Antibiotic Stewardship: Case Study Facilitator Key
AHRQ Safety Program for Long-Term Care: HAIs/CAUTI
- Divide into small groups of two to three people.
- Ask each group to work through each part of the case scenario, pausing for discussion before moving to the next section.
Valerie Smith is an 80-year-old woman at Shady Oak Nursing Home. She has cognitive issues from a stroke she had 2 years ago. Valerie has a history of frequent urinary tract infections (UTI). Over the last year she has been admitted to the hospital twice for UTI and has had multiple courses of antibiotics. During her last course of antibiotics, Valerie developed a Clostridium difficile infection.
Johnny, Valerie's son, frequently visits his mom at Shady Oak, and is actively engaged in his mother's care. One morning during his visit, Johnny notices his mother is sleepier than normal and that her urine smells bad. Johnny thinks his mother might have another UTI and wants her started on antibiotics right away.
1. Should the attending physician prescribe antibiotics for Valerie? Explain why or why not.
Explanation: Valerie is not exhibiting signs or symptoms of a urinary tract infection (UTI).i Cloudy, smelly urine does not meet the UTI criteria. Remember, new-onset confusion and functional decline are only qualified symptoms of CAUTI, not UTI. And sleepiness alone is not sufficient for new onset confusion. Also, there has not been a urinalysis conducted to determine if bacteria is present in the urine.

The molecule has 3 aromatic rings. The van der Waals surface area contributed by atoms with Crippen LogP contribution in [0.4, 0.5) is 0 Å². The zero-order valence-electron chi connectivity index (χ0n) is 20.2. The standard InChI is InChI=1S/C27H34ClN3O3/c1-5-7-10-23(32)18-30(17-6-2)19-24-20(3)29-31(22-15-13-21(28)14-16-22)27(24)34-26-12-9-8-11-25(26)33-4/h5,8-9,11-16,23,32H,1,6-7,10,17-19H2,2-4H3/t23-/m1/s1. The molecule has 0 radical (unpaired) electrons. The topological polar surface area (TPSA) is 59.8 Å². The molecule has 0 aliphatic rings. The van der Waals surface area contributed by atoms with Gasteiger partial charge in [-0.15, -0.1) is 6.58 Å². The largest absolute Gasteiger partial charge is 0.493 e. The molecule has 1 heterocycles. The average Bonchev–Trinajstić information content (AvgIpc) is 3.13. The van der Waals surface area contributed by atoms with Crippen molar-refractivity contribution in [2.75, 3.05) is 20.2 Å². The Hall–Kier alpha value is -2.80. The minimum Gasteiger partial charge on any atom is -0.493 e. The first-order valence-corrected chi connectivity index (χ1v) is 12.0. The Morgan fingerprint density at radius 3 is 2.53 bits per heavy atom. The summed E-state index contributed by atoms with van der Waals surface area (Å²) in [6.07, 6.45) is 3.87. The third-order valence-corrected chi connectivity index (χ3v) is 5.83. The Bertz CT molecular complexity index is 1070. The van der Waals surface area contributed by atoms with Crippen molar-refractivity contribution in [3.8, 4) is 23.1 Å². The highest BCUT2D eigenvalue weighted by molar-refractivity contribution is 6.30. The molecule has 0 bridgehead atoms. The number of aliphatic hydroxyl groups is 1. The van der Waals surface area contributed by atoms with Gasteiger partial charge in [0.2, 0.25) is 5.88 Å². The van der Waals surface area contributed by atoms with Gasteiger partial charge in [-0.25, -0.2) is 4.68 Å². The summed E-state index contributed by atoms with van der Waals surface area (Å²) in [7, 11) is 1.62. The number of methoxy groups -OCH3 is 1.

2. How could the nurse respond to Johnny's request to start his mother on antibiotics? Using the TeamSTEPPS tool SBAR (Situation, Background, Assessment, Recommendation), develop a response to Johnny's concerns.
Have an example SBAR prepared to guide the conversation with staff members. Remember the SBAR mnemonic.
- First, explain the Situation. What is the current state of Johnny's mother, Valerie, and the issue he is concerned about?
- Next, share some Background information about Valerie and why it can be unsafe for her to receive unnecessary antibiotics.ii
- Provide Johnny with your Assessment of the situation. What other factors might be influencing his mother's health, and what makes you think that this might not be a UTI?
- Finally, share your alternative Recommendation for Valerie's care. It is helpful to emphasize that you are recommending this course of action out of your concern for Valerie's safety and that you will keep Johnny updated on what you are doing to care for his mother.
iCenters for Disease Control and Prevention. Urinary Tract Infection (UTI) Event for Long-term Care Facilities. 2012.
iiConsider providing residents and family members with information, such as the Centers for Disease Control and Prevention's What You Need to Know About Antibiotics in a Nursing Home handout.
Page originally created March 2017